Most of the articles in this issue address language and literacy development in Spanish-speaking ELL students, and the specifics are thus focused on the linguistic and cultural characteristics of Spanish and Hispanics. The implications are broader than a single language group, however. Approaches to assessing, teaching, and intervening with ELL students are not restricted to a single language or culture. The recognition of risk factors and the types of skills that can be helpful in predicting potential success or difficulty in literacy development are common across many languages (Genesee, Paradis, & Crago, 2004). Although the adaptations that optimize the appropriateness and utility of instructional methods and interventions for ELL students may have some language-specific aspects, most of the larger issues of approach are applicable to ELL students regardless of first language.

 

The information contained in this issue of TLD should be useful to various professionals dealing with ELL students: those responsible for classroom instruction, identification of those ELL students in need of more intensive instruction for language and literacy development, assessment for learning difficulties and intervention based on that assessment, or coaching those providing instruction or intervention. The more everyone involved in the education of ELL students knows about the processes of language and literacy development, and about specific adaptations of procedures and materials that optimize learning for ELL students, the better education we will be able to provide to these deserving students.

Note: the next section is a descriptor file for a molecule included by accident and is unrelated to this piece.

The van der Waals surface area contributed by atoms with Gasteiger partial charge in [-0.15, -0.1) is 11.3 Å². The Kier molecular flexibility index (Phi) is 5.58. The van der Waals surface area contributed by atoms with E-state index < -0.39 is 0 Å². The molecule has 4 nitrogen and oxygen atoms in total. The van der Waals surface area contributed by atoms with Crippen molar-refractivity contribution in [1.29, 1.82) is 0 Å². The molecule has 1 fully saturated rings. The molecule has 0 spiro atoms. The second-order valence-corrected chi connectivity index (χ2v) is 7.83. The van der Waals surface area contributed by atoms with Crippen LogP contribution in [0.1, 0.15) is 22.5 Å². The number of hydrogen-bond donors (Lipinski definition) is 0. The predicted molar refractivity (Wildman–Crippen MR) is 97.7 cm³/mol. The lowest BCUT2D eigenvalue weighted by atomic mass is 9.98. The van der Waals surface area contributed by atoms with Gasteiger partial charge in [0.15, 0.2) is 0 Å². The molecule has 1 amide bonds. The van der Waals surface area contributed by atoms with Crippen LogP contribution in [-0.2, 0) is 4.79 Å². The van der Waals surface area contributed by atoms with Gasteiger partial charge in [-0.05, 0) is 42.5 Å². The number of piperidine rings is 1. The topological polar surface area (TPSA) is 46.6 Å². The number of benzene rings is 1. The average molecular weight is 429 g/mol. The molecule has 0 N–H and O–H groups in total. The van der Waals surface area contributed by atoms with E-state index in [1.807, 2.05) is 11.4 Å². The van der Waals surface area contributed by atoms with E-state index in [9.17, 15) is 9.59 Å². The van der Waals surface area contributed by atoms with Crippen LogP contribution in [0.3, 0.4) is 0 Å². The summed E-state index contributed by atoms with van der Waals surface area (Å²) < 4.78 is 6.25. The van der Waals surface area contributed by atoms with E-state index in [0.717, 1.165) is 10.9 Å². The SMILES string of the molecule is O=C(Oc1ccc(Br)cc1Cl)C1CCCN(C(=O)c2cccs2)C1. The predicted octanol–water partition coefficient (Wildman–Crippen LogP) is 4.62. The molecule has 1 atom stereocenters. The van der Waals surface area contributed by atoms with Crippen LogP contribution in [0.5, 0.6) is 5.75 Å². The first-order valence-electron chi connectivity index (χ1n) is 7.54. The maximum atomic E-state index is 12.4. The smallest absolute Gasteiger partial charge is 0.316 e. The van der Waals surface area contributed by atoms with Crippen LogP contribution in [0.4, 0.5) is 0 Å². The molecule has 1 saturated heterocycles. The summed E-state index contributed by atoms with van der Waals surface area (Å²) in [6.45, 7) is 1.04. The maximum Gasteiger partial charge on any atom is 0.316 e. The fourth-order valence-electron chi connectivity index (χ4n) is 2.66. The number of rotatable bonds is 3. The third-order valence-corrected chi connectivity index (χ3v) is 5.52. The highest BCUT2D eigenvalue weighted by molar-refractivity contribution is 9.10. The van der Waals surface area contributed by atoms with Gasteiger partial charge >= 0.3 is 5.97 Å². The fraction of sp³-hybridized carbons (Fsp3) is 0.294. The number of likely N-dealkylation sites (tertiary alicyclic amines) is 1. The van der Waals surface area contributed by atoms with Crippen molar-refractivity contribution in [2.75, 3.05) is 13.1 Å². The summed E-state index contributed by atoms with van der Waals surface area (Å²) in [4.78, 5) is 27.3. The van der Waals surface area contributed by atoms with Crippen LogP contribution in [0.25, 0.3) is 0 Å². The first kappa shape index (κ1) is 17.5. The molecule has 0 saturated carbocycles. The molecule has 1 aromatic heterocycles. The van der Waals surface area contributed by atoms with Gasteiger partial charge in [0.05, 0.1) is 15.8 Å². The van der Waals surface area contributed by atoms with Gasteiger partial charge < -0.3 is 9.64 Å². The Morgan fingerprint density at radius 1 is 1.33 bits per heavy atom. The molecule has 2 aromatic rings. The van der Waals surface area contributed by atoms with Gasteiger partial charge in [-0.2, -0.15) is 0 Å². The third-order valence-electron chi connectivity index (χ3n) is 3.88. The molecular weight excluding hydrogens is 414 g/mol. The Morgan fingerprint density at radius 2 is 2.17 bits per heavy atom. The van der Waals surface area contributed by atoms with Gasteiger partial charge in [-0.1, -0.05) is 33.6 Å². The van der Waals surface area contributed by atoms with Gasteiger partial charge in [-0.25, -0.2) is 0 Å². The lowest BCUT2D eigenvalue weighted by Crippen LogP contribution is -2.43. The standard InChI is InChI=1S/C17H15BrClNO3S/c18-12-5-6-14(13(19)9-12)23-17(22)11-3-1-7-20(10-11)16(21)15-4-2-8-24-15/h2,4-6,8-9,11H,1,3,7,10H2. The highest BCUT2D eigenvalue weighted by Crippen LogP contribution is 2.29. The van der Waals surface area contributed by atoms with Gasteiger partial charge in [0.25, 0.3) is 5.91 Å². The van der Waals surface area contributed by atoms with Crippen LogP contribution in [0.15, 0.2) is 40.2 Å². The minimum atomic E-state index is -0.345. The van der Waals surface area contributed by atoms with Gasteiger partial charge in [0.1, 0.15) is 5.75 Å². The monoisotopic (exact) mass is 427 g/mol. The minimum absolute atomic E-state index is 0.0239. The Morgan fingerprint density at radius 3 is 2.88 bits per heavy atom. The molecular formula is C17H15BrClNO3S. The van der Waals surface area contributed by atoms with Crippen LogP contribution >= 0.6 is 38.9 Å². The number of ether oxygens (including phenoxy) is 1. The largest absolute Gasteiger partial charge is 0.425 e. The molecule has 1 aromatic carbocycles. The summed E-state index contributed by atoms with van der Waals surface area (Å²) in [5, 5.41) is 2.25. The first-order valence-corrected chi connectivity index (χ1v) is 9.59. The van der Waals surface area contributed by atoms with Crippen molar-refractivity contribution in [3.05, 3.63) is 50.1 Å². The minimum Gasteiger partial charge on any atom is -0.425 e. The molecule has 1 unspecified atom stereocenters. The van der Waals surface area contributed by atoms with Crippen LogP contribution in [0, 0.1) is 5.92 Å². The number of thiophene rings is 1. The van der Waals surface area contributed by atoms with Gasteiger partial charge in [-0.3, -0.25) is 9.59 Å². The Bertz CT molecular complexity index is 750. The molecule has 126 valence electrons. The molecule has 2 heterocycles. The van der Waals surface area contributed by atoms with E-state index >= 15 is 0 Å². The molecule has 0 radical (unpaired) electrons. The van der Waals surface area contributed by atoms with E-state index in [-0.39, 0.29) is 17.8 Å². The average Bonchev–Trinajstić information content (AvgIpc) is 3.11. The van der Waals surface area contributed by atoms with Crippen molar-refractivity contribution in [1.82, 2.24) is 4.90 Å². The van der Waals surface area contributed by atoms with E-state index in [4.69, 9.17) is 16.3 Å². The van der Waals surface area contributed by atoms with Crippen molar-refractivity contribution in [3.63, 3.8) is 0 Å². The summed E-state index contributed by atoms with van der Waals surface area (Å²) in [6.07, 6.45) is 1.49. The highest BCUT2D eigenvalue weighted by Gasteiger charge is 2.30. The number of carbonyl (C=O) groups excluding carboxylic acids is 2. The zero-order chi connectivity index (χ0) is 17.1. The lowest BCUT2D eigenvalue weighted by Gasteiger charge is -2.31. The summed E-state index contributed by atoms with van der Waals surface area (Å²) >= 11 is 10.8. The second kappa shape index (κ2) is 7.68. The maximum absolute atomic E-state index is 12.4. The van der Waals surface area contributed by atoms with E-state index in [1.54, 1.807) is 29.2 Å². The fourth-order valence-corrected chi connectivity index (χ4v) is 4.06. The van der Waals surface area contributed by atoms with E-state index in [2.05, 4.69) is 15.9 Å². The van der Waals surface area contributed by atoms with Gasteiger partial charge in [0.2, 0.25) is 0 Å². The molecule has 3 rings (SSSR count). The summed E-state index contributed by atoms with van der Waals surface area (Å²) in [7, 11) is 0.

Research agencies continue to fund research, and researchers continue to investigate how students learn, to develop better measures for identification of students with difficulties, and to test interventions to determine which ones work best for which students, and under what conditions. At the same time, the information already gained by researchers should be shared with teachers, supervisors, reading specialists, speech-language pathologists, special educators, and all those involved day to day in working with ELL students. Ongoing communication such as that offered in TLD that facilitates the translation of research to daily practice is crucial to educating our students. We hope that this issue of TLD will not only inform practice but will also entice practitioners to read current research reports of work that has not yet been translated to practice, and participate and assist in that process.

 

Peggy McCardle, PhD, MPH, Issue Editor

 

Acting Chief, Child Development & Behavior Branch Center for Research for Mothers & Children National Institute of Child Health and Human Development Rockville, Maryland

 

Christy Y. Y. Leung, BS Issue Editor

 

University of Maryland, Baltimore County, Baltimore, Maryland

 

REFERENCES

 

Genesee, F., Paradis, J., & Crago, M. B. (2004). Assessment and intervention for children with dual language disorders. In S. F. Warren & M. E. Fey (Eds.), Dual Language Development & Disorders (Vol. 11, pp. 193-213). Baltimore: Paul H. Brookes. [Context Link]

 

McCardle, P., Mele-McCarthy, J., Cutting, L., Leos, K., & D'Emilio, T. (2005). Learning disabilities in English language learners: Identifying the issues. Learning Disabilities: Research & Practice, 20(1), 1-5. [Context Link]